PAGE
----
Here’s How To Simply Reverse Cavities And Heal Tooth Decay

Change Your Eating Habits

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Your teeth are some of the most important parts of your body — jewels, not tools — but are you doing all you can to keep them healthy? No offense, but probably not. But the good thing is that there are simple and natural ways that you can treat and prevent cavities and tooth decay without breaking the bank — or your teeth. It all starts out with what you're putting into your body, namely a variety of healthy fruits and vegetables. In case you need proof, a study published in "The British Medical Journal" suggested that a change in diet can actually reverse tooth decay. What do you specifically need?


Add Supplements And Vitamins

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It can be hard to get all the vitamins and minerals that you need from food alone, so feel free to also take vitamins and supplements. But the vitamin-filled foods you should be focusing on are foods rich in fiber such as whole grains, fruits, nuts, and vegetables. The best ones are apples, bananas, Brussels sprouts, and peas. In addition, whole grains contain magnesium, a mineral that helps absorb calcium and strengthen your teeth. And don't forget that calcium! It's the building block of all of your bones.

Brush — With A Soft Bristled Brush


We've all heard, “Brush your teeth after every meal!” since we were little kids, and ideally, that would happen. But while it’s not always possible to brush this often, you should still brush your teeth twice a day for at least two minutes at a time. If possible, prioritize nighttime brushing. Saliva provides natural protection against cavities, but saliva production decreases while you sleep. This leaves your teeth more vulnerable, which is why you always want to go to bed with clean teeth. And that brush? Make sure it's soft. The soft bristles are not only more comfortable; they can more easily get between your teeth to remove food particles and plaque. About that brush...

Clean And Change Your Toothbrush


Speaking of that toothbrush, it's very important that you clean and swap it out regularly. When you think of where that brush is going, don't you want to make sure it's as clean as possible? Most people should get a new toothbrush, or new electric toothbrush head, every three to four months. Your best guide is a visual inspection of the brush: If the bristles are no longer straight and instead curl under or flair to the sides, you need a replacement. And don't use covers for your toothbrush because they may harbor microorganisms and bacteria. Instead, just rinse your brush with water after each use, and leave it to air dry.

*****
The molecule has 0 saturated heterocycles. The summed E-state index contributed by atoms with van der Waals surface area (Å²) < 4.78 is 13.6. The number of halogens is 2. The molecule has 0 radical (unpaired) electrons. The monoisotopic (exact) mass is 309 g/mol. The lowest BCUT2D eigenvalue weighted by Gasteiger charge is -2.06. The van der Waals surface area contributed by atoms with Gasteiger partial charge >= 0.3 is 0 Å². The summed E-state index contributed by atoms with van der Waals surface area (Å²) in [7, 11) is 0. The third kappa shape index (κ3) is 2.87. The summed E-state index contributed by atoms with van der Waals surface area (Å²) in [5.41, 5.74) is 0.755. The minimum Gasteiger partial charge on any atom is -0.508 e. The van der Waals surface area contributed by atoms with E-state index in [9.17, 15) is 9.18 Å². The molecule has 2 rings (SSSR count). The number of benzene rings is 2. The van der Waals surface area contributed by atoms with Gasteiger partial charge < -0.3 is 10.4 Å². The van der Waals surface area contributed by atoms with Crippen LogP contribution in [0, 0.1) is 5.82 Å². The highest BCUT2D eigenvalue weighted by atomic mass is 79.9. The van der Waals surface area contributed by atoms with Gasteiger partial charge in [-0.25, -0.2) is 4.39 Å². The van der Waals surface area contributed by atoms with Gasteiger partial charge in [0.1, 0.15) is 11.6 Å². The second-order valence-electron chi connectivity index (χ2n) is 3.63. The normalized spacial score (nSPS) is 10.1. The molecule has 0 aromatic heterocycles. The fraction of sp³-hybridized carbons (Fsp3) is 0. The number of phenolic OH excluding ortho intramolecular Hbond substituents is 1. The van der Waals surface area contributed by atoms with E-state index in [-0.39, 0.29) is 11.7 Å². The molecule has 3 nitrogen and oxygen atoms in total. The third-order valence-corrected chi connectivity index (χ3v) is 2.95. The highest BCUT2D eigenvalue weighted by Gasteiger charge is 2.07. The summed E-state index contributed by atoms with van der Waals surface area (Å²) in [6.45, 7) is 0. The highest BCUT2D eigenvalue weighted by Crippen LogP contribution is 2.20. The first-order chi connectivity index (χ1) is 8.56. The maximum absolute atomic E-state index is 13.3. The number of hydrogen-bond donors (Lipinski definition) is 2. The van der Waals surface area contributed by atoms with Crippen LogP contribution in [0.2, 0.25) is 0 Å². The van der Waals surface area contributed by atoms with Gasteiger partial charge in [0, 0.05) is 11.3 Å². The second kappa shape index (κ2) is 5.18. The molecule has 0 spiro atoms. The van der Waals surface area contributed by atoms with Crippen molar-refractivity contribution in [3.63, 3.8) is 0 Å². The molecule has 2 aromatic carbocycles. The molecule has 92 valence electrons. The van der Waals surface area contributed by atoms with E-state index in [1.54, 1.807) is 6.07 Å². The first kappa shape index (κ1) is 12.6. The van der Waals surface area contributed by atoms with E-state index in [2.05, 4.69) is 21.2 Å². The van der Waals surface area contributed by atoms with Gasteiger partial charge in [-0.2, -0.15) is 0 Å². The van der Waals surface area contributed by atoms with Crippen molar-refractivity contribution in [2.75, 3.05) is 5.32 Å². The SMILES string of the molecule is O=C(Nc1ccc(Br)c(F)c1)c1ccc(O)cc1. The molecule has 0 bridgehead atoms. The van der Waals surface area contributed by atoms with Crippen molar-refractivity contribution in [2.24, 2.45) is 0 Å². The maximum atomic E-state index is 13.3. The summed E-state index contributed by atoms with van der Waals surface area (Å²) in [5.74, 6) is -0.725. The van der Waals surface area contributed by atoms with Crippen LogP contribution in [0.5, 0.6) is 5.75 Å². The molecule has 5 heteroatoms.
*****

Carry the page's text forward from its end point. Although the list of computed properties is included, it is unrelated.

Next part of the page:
Chew Sugarless Gum

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This sounds a little bit contradictory, doesn't it? The key here is that it's sugarless gum — not the Hubba Bubba or Big League Chew you chomped on as a kid. The thing is, chewing sugarless gum can actually help you prevent tooth decay. Most sugarless gums contain a component called xylitol, which is a natural sweetener that doesn't lead to the growth of bacteria in your mouth. Plus, when you chew, your mouth fills with saliva that can naturally wash off food remains.


Ask About Sealants

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What's a sealant and why should you look into getting them? Sealants are clear coatings applied to your teeth to protect against plaque and eventual decay. You can only get sealant treatments to your dentist, and the treatment can last for several years. If you do opt for sealant treatment, you will need to develop a consistent schedule of dental visits so that your dentist can check the integrity of the sealant and perform a touch-up if necessary. It's like putting an extra coat of protection on your chompers.

Stay Away From Sugary, Sticky Foods

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We already know that a diet full of fruits, vegetables, and whole grains — along with some sugarless gum — is ideal for tooth health. That means that sugary, sticky foods have the complete opposite effect. While it might taste good, sugar is a favored “food” of the bacteria that form plaque. In addition, sticky foods get stuck between teeth and can be difficult to remove. These foods, which may be high in sugar, also contribute to cavities between teeth. If you must consume them, make sure to floss and brush immediately after.

See Your Dentist Regularly